With a research schedule that frequently takes her from the lab to the field and back again – there is no such thing as a typical day for The University of Western Australia’s Lefroy Fellow Kelsey Pool.
Made possible by a generous bequest from the Lefroy family, Dr Pool was appointed Research Associate under the Lefroy Fellowship in late 2020 to undertake her investigations into the effects of oestrogenic compounds on sheep reproduction.
“This Fellowship is one of the best opportunities I have ever taken,” she said.
“It has allowed me to work in a field I am genuinely passionate about with scientists and producers I respect and admire, and has given me the scientific freedom to investigate some fascinating questions around sheep reproduction.
“I have everything I need at UWA to do good quality research, and this is a constant source of motivation for me. I am so much happier and well-supported than I could have ever imagined.”
Image: Dr Kelsey Pool in her lab at UWA.
On any given day, Dr Pool can be found assessing sperm functionality at the Centre for Microscopy, Characterisation and Analysis after a 6am visit to the rams at Murdoch University, out in the field working with sheep at UWA Farm Ridgefield, or running between her office and the Drosophila lab down the hall to manage fly models.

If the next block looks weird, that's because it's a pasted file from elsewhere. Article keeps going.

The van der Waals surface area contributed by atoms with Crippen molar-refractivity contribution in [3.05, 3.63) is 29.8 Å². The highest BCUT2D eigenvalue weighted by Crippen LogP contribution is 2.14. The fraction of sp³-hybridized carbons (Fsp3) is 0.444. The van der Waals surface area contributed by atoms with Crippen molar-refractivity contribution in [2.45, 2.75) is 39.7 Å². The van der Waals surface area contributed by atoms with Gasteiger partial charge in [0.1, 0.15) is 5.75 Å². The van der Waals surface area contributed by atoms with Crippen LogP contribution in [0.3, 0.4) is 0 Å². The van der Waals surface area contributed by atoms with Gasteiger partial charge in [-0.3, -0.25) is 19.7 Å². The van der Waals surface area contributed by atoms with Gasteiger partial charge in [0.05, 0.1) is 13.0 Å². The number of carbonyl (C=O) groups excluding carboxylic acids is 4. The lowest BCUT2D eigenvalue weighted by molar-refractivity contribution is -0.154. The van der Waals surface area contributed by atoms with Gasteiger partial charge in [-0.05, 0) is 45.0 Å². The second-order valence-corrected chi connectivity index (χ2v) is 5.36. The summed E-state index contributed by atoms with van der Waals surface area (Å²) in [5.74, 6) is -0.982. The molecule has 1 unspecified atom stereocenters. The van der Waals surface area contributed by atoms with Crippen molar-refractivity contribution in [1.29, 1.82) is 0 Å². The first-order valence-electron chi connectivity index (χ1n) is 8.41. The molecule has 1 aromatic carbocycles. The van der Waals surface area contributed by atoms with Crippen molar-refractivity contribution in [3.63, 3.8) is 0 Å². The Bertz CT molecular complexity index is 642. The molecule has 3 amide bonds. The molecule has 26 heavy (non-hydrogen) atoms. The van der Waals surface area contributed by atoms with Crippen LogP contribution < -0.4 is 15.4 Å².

“At the moment, I’m tackling my research with a multifaceted approach,” she said.
“My work ranges from assessing the impacts of phytoestrogens upon ram sperm function, to strategies for early detection of reproductive dysfunction in the ewe, to drosophila (a genus of fly) models to predict the multigenerational and epigenetic effects we may see, across species, following exposure to oestrogenic compounds.
“From here, I’ve also expanded to look at other environmental factors that could impact upon sheep reproduction such as the effects of climate change, and looking into strategies to improve offspring survival from conception onwards.”
Just five months since packing up her life in Sydney and moving to WA, Dr Pool has one study recently accepted for publication, another one just wrapping up and five more in progress.
“In the accepted paper, we found that ‘equol’ (the oestrogenic metabolite responsible for both permanent and transient infertility in the ewe) also negatively impacts the functionality of ram spermatozoa,” she shared.
“This is significant, as it was previously suggested that phytoestrogens only affected ewe reproductive function.
“For the first time in the 70 or so years of research in this area, this work brings into question whether oestrogenic pastures could also influence ram fertility.”
Dr Pool said she was excited to see the final results of research that seemed to show that the combination of exposing both parents to phytoestrogens may affect the fertility of the subsequent generation – and this effect differs depending upon the age of the parent at exposure.
Her interest in sheep reproduction was borne through her PhD studies at The University of Sydney, supervised by Associate Professor of Animal Reproduction Simon de Graaf.